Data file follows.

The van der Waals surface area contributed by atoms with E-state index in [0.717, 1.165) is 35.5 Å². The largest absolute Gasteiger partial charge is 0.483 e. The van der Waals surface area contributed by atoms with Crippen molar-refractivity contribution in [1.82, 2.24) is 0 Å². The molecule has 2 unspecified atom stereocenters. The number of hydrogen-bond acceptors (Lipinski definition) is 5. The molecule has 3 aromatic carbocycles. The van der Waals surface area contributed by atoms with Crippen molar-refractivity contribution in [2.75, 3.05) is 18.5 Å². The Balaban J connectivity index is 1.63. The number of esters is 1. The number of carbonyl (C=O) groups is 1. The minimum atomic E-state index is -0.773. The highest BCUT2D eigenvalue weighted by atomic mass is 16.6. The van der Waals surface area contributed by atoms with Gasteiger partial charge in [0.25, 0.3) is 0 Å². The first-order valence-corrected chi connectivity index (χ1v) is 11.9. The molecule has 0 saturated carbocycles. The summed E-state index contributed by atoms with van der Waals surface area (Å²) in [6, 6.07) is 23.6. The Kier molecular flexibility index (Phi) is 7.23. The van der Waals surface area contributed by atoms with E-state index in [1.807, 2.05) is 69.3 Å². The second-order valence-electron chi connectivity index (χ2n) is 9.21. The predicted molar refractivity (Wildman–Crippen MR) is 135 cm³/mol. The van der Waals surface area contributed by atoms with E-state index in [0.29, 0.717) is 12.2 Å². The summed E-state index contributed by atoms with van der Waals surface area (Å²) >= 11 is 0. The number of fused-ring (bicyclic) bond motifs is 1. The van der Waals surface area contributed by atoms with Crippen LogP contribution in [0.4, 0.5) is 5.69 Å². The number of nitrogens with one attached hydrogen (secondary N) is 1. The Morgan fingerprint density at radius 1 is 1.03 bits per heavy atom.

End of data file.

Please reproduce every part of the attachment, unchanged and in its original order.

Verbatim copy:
The van der Waals surface area contributed by atoms with E-state index in [0.717, 1.165) is 35.5 Å². The largest absolute Gasteiger partial charge is 0.483 e. The van der Waals surface area contributed by atoms with Crippen molar-refractivity contribution in [1.82, 2.24) is 0 Å². The molecule has 2 unspecified atom stereocenters. The number of hydrogen-bond acceptors (Lipinski definition) is 5. The molecule has 3 aromatic carbocycles. The van der Waals surface area contributed by atoms with Crippen molar-refractivity contribution in [2.75, 3.05) is 18.5 Å². The Balaban J connectivity index is 1.63. The number of esters is 1. The number of carbonyl (C=O) groups is 1. The minimum atomic E-state index is -0.773. The highest BCUT2D eigenvalue weighted by atomic mass is 16.6. The van der Waals surface area contributed by atoms with Gasteiger partial charge in [0.25, 0.3) is 0 Å². The first-order valence-corrected chi connectivity index (χ1v) is 11.9. The molecule has 0 saturated carbocycles. The summed E-state index contributed by atoms with van der Waals surface area (Å²) in [6, 6.07) is 23.6. The Kier molecular flexibility index (Phi) is 7.23. The van der Waals surface area contributed by atoms with E-state index in [1.807, 2.05) is 69.3 Å². The second-order valence-electron chi connectivity index (χ2n) is 9.21. The predicted molar refractivity (Wildman–Crippen MR) is 135 cm³/mol. The van der Waals surface area contributed by atoms with E-state index in [0.29, 0.717) is 12.2 Å². The summed E-state index contributed by atoms with van der Waals surface area (Å²) >= 11 is 0. The number of fused-ring (bicyclic) bond motifs is 1. The van der Waals surface area contributed by atoms with Crippen LogP contribution in [0.4, 0.5) is 5.69 Å². The number of nitrogens with one attached hydrogen (secondary N) is 1. The Morgan fingerprint density at radius 1 is 1.03 bits per heavy atom.